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Join Professor Aurélien Roux from University of Geneva for a Force Talk entitled “Topological defects control morphogenesis of cellular tornadoes and bicephalous hydra”.


Liquid crystals are characterized by unique flow properties, dictated by the long-range order of molecules with anisotropic shapes that locally align at high density. Cellular tissues are viscoelastic materials, that have unique flow properties, best exemplified during morphogenesis: oriented flows participate in the formation of shapes and organs. Tissues are composed of cells, and cell shape and forces are dictated by contractile filaments of the cytoskeleton. Thus, both cell assemblies and cytoskeleton assemblies can be described as active nematics, which creates topological defects because of their activity (growth, contractility). In the small animal Hydra, the regeneration of head and foot correlates with the position of integer topological defects in the nematic field of actin, suggesting that topological defects in muscle cells could control or drive morphogenesis. In vitro, flat assemblies of muscular cells form +1/2 and -1/2 defects spontaneously in their nematic order. I will show that by confining these cells on micropatterns, we can trigger the formation of integer defects, initially spirals, and then, through proliferation, the cell layer transitions to an aster configuration, and further grow into a vortex, forming a protrusion of half a millimetre [1-3]. I will further show that mechanical deformation of the nematic field of the actin in the Hydra causes bicephalous regeneration. Altogether, our findings support that topological defects in the nematic order of muscles cells or actin control the stress field in developing tissues, driving morphogenesis.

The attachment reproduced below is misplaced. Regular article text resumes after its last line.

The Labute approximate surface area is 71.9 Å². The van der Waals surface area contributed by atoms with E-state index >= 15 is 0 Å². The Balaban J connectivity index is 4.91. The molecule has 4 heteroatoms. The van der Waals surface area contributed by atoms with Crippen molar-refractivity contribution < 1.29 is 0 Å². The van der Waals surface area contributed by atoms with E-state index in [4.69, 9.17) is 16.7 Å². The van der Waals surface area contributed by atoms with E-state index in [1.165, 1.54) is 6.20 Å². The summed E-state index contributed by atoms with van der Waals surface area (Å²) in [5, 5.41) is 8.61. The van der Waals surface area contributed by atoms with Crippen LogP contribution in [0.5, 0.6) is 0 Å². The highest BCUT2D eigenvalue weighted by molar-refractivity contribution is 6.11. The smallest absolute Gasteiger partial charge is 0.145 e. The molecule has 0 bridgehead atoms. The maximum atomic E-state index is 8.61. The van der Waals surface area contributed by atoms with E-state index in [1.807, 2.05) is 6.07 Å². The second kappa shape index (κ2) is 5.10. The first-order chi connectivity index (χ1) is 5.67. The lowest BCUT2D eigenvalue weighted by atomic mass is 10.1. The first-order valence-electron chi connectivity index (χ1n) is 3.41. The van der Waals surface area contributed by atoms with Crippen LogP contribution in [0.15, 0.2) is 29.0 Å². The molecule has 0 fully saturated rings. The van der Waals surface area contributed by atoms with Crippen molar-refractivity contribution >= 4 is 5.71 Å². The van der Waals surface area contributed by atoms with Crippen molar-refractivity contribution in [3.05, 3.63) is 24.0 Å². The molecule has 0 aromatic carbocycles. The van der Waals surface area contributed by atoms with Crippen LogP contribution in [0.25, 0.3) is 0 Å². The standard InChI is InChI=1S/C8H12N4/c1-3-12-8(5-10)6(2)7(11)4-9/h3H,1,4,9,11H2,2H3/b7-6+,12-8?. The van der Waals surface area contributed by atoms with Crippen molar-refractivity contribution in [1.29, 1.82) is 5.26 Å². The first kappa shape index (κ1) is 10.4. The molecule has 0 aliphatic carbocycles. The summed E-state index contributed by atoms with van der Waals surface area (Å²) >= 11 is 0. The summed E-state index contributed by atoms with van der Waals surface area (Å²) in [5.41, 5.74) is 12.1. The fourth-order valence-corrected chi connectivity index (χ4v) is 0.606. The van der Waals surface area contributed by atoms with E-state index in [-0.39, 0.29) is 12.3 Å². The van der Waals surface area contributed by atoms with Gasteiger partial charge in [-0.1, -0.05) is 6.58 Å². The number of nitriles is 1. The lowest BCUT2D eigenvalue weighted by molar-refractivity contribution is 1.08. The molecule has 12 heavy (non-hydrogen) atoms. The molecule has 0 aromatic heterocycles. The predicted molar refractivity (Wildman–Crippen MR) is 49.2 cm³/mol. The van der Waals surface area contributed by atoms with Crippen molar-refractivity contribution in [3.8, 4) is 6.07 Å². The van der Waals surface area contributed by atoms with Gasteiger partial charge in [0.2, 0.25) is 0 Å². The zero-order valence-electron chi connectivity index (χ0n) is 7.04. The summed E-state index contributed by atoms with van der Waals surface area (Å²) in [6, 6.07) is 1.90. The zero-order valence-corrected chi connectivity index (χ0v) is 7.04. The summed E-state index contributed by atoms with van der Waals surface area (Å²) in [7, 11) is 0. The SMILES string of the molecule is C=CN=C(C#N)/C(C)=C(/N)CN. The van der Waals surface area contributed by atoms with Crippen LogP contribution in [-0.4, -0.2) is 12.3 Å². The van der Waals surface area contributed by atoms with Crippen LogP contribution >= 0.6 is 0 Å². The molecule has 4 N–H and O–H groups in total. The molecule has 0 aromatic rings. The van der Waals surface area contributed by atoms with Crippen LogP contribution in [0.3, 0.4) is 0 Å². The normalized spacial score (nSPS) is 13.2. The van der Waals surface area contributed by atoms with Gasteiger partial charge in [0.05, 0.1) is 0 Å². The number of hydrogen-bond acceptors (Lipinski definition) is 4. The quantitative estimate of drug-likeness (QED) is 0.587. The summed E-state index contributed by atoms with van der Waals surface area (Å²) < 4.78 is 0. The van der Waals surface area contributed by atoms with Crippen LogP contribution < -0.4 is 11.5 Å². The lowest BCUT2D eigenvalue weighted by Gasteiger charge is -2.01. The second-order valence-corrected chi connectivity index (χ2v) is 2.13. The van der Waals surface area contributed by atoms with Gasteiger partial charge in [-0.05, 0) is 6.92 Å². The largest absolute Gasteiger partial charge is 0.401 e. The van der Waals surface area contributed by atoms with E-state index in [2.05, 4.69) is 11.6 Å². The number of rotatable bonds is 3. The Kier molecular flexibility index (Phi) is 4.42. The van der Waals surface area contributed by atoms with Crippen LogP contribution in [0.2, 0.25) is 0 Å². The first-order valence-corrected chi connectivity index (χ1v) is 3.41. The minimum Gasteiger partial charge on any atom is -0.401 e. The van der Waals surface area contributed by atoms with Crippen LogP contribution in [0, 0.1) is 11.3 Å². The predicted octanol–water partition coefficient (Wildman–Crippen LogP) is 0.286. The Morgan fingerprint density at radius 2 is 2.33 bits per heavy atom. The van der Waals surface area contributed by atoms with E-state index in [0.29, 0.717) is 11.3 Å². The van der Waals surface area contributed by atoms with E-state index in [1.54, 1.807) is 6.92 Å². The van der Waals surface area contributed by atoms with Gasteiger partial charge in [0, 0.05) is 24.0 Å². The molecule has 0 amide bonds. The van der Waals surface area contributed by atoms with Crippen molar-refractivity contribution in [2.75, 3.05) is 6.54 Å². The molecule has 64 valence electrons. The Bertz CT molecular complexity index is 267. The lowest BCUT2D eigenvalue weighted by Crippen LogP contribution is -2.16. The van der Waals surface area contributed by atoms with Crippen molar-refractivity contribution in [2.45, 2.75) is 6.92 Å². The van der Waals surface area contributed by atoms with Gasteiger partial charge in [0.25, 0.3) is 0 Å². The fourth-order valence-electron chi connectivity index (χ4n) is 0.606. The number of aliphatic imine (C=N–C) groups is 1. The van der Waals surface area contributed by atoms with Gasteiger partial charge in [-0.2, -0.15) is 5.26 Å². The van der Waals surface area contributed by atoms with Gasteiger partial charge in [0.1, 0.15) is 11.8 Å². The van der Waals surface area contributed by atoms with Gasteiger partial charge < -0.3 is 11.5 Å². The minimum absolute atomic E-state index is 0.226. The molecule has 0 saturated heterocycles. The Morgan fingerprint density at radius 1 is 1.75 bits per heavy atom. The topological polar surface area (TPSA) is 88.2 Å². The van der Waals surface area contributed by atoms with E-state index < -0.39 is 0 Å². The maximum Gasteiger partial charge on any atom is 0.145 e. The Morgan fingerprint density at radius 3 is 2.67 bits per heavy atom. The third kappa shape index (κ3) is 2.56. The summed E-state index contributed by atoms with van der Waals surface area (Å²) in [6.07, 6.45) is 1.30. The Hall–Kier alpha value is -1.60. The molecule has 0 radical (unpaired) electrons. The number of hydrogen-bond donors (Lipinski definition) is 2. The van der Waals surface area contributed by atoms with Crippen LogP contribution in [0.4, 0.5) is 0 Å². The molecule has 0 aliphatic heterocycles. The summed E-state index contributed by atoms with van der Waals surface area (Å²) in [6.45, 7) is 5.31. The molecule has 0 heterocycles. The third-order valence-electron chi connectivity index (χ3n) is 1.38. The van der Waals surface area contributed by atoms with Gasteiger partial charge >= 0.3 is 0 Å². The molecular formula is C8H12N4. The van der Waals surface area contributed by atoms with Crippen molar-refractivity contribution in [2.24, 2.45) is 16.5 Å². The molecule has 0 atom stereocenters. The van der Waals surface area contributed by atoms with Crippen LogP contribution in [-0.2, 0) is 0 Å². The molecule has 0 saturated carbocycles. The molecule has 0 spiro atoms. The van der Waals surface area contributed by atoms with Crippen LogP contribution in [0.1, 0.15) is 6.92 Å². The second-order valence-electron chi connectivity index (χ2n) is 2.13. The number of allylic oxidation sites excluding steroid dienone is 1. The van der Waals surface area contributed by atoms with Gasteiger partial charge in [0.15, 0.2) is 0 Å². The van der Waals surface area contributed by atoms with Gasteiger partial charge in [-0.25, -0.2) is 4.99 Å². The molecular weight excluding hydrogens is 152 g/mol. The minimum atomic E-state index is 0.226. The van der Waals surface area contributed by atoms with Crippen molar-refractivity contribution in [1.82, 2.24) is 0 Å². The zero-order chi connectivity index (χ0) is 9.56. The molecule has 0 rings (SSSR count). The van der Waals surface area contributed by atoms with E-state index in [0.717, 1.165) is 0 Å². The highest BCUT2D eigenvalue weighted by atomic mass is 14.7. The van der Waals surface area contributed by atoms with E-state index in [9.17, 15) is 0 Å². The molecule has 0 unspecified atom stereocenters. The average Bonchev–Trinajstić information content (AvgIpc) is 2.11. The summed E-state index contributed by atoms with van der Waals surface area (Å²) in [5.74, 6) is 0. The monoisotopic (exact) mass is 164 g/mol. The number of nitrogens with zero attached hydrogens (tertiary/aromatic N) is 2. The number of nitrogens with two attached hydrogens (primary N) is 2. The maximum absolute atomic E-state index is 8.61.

[1] P. Guillamat, C. Blanch-Mercader, G. Pernollet, K. Kruse, A. Roux, Integer topological defects organize stresses driving tissue morphogenesis, Nat Mater 21(5) (2022) 588-597.

[2] C. Blanch-Mercader, P. Guillamat, A. Roux, K. Kruse, Quantifying Material Properties of Cell Monolayers by Analyzing Integer Topological Defects, Phys Rev Lett 126(2) (2021) 028101.

[3] C. Blanch-Mercader, P. Guillamat, A. Roux, K. Kruse, Integer topological defects of cell monolayers: Mechanics and flows, Phys Rev E 103(1-1) (2021) 012405.


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At this event

Sergi  Garcia-Manyes

Professor of Biophysics